Cadbury Dairy Milk commits to going Fairtrade


Cadbury and the Fairtrade Foundation today announced plans to achieve Fairtrade certification for Cadbury Dairy Milk, the nation’s top selling chocolate bar, by end of Summer 2009. This groundbreaking move will result in the tripling of sales of cocoa under Fairtrade terms for cocoa farmers in Ghana, both increasing Fairtrade cocoa sales for existing certified farming groups, as well as opening up new opportunities for thousands more farmers to benefit from the Fairtrade system.

Cadbury Chief Executive, Todd Stitzer, says, “This is an historic moment for our company. I am proud that the nation’s favourite chocolate bar will display the FAIRTRADE Mark. I was in Ghana last month and saw how vital it is that businesses support their partners and the communities they live in. We believe that by joining forces with the Fairtrade Foundation, we can further improve living standards and conditions for farmers and farming communities, and create a sustainable supply of high quality cocoa for Cadbury.”

“Cadbury’s commitment is breakthrough news for the farmers in Ghana who are very excited that they will be able to sell more of their cocoa as Fairtrade, bringing greater benefits to their communities,” says Harriet Lamb, Chief Executive of the Fairtrade Foundation. “We’re delighted to have the opportunity to certify Cadbury Dairy Milk, enabling all those who buy it to make a real difference for cocoa farmers with every purchase. This certainly sets a new standard for the mainstream chocolate industry.”

The move, which also includes Cadbury’s hot chocolate beverage, marks the first anniversary of the Cadbury Cocoa Partnership (CCP), a historic initiative in which Cadbury is investing £45 million over the next ten years to secure the sustainable socio-economic future of cocoa farming in Ghana, India, Indonesia and the Caribbean where the cocoa farming industry is facing increasing challenges.

The company has committed to the Fairtrade certification of Cadbury Dairy Milk for the whole of the British and Irish markets. The move will mean that the millions of Cadbury Dairy Milk consumers will be able to enjoy Fairtrade ingredients in their favourite chocolate bar, while the taste stays the same. Ghanaian cocoa is recognised as the highest quality cocoa on the market, and the cocoa beans used in Cadbury chocolate across the UK and Ireland – including Cadbury Dairy Milk – are sourced from Ghanaian farmers.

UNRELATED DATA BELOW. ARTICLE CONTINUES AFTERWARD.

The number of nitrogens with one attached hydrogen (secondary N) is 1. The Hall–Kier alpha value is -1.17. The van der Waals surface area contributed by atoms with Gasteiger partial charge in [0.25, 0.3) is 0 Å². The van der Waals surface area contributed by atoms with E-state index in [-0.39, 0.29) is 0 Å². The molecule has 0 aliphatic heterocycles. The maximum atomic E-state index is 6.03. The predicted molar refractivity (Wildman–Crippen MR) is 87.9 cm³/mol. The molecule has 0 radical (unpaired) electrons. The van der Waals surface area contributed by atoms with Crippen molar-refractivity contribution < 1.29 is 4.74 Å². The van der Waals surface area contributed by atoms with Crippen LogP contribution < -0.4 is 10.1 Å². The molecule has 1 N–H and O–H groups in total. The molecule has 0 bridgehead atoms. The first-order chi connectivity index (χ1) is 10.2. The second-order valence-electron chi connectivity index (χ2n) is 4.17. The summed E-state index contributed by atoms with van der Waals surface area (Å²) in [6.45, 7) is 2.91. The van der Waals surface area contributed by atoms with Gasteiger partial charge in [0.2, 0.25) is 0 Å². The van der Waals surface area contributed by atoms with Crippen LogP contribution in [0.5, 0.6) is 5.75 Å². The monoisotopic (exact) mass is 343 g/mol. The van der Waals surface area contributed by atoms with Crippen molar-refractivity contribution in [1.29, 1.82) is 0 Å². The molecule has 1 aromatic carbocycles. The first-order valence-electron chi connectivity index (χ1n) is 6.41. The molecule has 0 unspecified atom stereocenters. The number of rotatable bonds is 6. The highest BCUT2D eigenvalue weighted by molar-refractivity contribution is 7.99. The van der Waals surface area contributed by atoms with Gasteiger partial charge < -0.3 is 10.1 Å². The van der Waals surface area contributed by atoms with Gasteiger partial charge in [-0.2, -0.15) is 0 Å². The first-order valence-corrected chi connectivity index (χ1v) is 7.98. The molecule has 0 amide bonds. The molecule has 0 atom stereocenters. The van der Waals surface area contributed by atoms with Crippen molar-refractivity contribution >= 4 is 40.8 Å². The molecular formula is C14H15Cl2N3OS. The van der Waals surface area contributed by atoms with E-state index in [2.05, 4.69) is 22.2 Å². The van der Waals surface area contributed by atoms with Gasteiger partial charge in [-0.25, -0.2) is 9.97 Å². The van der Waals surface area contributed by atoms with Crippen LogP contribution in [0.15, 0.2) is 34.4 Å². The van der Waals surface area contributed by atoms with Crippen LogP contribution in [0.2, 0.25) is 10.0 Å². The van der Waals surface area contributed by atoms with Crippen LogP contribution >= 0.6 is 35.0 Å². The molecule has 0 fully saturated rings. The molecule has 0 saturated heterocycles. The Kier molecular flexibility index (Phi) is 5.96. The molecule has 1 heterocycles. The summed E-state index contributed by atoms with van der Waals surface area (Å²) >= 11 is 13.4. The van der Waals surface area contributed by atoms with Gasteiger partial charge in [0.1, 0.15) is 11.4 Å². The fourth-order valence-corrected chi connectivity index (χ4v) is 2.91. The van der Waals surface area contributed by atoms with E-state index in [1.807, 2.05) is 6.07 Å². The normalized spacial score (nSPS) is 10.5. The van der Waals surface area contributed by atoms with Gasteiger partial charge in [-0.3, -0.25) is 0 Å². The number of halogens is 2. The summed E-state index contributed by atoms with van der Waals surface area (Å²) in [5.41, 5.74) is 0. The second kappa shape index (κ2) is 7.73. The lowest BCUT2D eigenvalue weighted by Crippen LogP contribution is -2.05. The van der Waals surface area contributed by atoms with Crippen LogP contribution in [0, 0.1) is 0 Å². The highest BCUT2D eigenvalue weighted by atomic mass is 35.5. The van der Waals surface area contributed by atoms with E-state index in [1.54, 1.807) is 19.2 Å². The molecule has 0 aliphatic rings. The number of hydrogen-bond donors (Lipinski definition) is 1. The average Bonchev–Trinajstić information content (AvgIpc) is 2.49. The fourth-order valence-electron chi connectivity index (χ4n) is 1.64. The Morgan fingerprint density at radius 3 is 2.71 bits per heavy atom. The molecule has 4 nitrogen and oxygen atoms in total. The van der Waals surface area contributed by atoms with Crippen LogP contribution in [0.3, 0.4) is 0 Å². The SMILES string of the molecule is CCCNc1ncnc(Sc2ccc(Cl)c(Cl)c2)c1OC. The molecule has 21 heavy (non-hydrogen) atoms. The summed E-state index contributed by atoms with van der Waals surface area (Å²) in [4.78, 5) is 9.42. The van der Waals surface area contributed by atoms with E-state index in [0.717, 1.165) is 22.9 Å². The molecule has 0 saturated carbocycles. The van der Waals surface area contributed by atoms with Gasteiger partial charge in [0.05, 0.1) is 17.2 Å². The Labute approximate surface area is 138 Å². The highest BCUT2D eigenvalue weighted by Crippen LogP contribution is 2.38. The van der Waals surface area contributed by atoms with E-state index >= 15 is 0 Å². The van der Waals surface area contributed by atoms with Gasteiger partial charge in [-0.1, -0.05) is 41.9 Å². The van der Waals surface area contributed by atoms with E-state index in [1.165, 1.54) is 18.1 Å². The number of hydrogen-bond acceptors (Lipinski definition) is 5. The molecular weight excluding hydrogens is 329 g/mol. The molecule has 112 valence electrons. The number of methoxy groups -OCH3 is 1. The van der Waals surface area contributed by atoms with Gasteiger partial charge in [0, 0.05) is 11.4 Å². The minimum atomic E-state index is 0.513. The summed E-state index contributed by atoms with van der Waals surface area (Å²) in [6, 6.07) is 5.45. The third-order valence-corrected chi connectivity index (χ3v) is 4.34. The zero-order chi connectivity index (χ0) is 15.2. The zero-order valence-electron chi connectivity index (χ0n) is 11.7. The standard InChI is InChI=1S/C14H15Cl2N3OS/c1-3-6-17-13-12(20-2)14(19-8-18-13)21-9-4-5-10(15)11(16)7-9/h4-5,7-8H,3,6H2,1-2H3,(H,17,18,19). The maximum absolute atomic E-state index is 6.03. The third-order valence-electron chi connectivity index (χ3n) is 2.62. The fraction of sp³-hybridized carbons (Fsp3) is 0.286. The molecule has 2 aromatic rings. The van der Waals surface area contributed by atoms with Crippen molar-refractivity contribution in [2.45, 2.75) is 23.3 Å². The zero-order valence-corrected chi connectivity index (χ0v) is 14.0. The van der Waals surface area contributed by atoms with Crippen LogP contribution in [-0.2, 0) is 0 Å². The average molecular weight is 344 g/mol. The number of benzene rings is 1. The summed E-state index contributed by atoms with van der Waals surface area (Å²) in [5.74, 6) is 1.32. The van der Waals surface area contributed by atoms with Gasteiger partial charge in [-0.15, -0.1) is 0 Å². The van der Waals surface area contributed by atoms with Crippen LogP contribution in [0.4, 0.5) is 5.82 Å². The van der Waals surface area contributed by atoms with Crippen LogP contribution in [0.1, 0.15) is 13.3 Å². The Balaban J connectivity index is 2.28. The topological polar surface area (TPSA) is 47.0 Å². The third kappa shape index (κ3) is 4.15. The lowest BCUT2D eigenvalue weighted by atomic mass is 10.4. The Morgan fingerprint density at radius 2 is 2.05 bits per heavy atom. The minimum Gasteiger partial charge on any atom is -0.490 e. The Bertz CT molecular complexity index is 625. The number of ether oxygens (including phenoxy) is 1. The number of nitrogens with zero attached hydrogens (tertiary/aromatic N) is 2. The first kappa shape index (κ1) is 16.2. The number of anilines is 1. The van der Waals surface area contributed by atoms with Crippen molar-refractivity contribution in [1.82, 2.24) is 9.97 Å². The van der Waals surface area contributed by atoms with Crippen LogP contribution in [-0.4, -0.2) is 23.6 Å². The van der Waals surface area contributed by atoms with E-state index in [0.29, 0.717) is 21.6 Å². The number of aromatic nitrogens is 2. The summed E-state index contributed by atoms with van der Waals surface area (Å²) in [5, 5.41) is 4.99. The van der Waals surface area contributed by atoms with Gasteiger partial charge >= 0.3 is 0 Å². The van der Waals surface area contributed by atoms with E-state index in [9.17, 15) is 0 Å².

Todd Stitzer adds, “By working together, the Fairtrade Foundation and Cadbury believe we can get more people in the UK to buy Fairtrade products and achieve more for this cause than we ever could individually. This Fairtrade initiative is part of our ongoing commitment to cocoa farmers in Ghana where we originally established cocoa farms 100 years ago and last year launched the Cadbury Cocoa Partnership - after all, what’s good for the farmers is good for our customers and our business.”

The Fairtrade Foundation sees this as just a first step in a long partnership to improve livelihoods for cocoa growers. Harriet Lamb continues, “The Fairtrade Foundation set out an ambitious strategy last year to double its positive impact for producers by 2012, by opening up opportunities for more and more farmers to join the system, and for those already in the system to be able to sell more under Fairtrade conditions. It is precisely this kind of big commitment by a major player such as Cadbury that could make it possible to achieve these goals.”

The Fairtrade Foundation and its international partner certification body, FLO-Cert, will be independently monitoring and auditing the supply chain against internationally agreed Fairtrade standards.

Last month Harriet Lamb and Todd Stitzer visited the Eastern Region of Ghana. Together, they spoke to farmers about the modern-day difficulties of cocoa farming and discussed how increasing stability of cocoa earnings through stronger farmers’ organisations and Fairtrade certification could deliver significant improvements to livelihoods, enabling farmers both to implement sustainable agricultural practices and to improve life in the wider community.

Benjamin Atiemo lives in Adjeikrom village, one of the places where cocoa farmers will now be working together to achieve Fairtrade certification. He expressed his concern about the future of cocoa farming in the area, saying that unless farming practices improve so farmers can increase their yields and incomes, young people will drift to the cities, where, without skills or education, they may end up unemployed and aimless.

Fairtrade certification will be a further extension of Cadbury’s CCP programme, which will now also support farmers, like those of Adjeikrom, to become organised in groups with democratic structures so that they can achieve Fairtrade certification against internationally agreed social, environmental and economic standards, and trade with the company on Fairtrade terms.

Cadbury will also be sourcing cocoa from Kuapa Kokoo, one of the first groups to be Fairtrade certified, with over 40,000 registered cocoa farmers across Ghana. Although they are currently only selling a small percentage of their cocoa as Fairtrade, they have been able to implement community projects like building primary school classrooms, constructing wells, and investing in corn mills. Now Kuapa Kokoo will have the opportunity to sell cocoa to Cadbury on Fairtrade terms, which will increase their Fairtrade premiums, and therefore the range of farmer support and community development programmes they can implement.